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JayW last won the day on August 20

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About JayW

  • Birthday 06/05/1951

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  1. Soon, I will post some significant progress on the aft fuselage. I await some long overdue 3D print parts for the tail wheel bay, and I may wait to update until I get those parts and prepare and install them. In the mean time, I am hand wringing a bit on the antenna masts. First an abbreviated history of antenna masts for F4U-1A aircraft (not the birdcage versions), as I understand it: All aircraft were manufactured with a tall antenna mast just aft of the engine accessories compartment, about 12 inches right of the aircraft centerline. It appears to me the sole purpose of the mast was for attachment of the long aerial antenna that extended from the mast to the top of the fin, and then back down to the aft fuselage. This mast was notorious for breaking off, and many versions were designed, apparently none completely fixing the problem. A picture: Late in the -1A production run, another tall mast antenna was added aft of the sliding canopy on or near the aircraft centerline on top of the "turtle deck" (not to replace the forward mast, but in addition to). This mast is associated with a change in radio equipment, I believe introduction of VHF equipment as opposed to MHF, and unlike the forward mast, appears to be an actual antenna. And apparently this aft mast had a propensity to break off as well. A pic: Now, I have looked at every picture of VF-17 F4U-1A's I can find, and NONE of those aircraft have the forward mast. There must have been a field modification kit that removed it and supplied a patch for the remaining hole in the fuselage panel. So far so good - my #17 will not get the forward mast. I'd love to know what the patch looks like.... What I have found in my VF-17 search is the presence of the aft mast. Many many, but not all, VF-17 aircraft have the aft mast. And, most if not all of those aircraft were manufactured BEFORE that mast was incorporated into the production lines at Vought. So that mast and it's radio equipment were retrofitted by some sort of field modification kit. Something that created a hole on top of the fuselage aft of the canopy, and added support bracketry to the Sta 218 bulkhead (which comprised the aft wall of the radio compartment behind the pilot seat an seat armor), that in addition to whatever wiring was added for the new radio receivers and transmitters, etc. Even that picture showing VF-17 and the carrier going through the Panama Canal shows (although not very clearly) at least some of the aircraft with aft masts and not forward masts. So they were there early on: And I found more. Many VF-17 aircraft have neither the forward nor the aft mast. The aft mast has been replaced by a "whip" antenna, apparently as a result of those mast breakage issues. The few pictures I have of Hedrick's #17 appear to show the absence of that aft antenna and in its stead a "whip antenna". It is this "whip" antenna I am now interested in. There is no Vought production drawing that shows it, so it must be another field modification. For the life of me I cannot find any definition of it, except fuzzy pictures from relatively far away. Look at this picture of Hedrick's plane: With all the branch debris in the background it is hard to tell, but I think there is a whip antenna there. Certainly there is no mast. Here, #29 is shown, clearly with a whip antenna: Anybody have any information on a "whip antenna" for the F4U, where I can model something accurate? If not, I might just have to add the aft mast. At least I know what it looks like.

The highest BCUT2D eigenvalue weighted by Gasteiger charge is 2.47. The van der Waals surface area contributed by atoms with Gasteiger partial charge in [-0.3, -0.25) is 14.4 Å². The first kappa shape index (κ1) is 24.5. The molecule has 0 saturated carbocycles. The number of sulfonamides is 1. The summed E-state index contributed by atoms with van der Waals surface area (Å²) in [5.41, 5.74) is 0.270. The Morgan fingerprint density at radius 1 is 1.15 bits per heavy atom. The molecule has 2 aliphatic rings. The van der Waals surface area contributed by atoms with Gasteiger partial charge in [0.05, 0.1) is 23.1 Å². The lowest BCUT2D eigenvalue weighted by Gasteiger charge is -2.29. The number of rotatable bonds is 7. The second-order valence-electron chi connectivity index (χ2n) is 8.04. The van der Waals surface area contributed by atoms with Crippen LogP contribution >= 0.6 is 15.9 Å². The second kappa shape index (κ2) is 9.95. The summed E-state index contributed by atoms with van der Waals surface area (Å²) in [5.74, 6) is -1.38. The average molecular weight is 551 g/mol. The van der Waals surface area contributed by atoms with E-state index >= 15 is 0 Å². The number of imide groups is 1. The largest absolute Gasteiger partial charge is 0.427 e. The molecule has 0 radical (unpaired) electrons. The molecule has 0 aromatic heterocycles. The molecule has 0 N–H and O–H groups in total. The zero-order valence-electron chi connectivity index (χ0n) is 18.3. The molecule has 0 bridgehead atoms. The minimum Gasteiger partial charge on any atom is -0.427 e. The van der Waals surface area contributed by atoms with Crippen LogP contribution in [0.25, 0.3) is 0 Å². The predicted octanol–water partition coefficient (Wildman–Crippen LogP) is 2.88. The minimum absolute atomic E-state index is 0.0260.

2. 1/24 scale. Yes, a very big Mossie. By my calculation it will have a 27 inch wing span. That is right at the wing span of my 1/18 P-47, and that is one large wing span!!! Looking forward to your build (quite a departure from a pure scratch build F8F). BTW - the box picture seems to show the Amiens Prison Raid (Operation Jericho).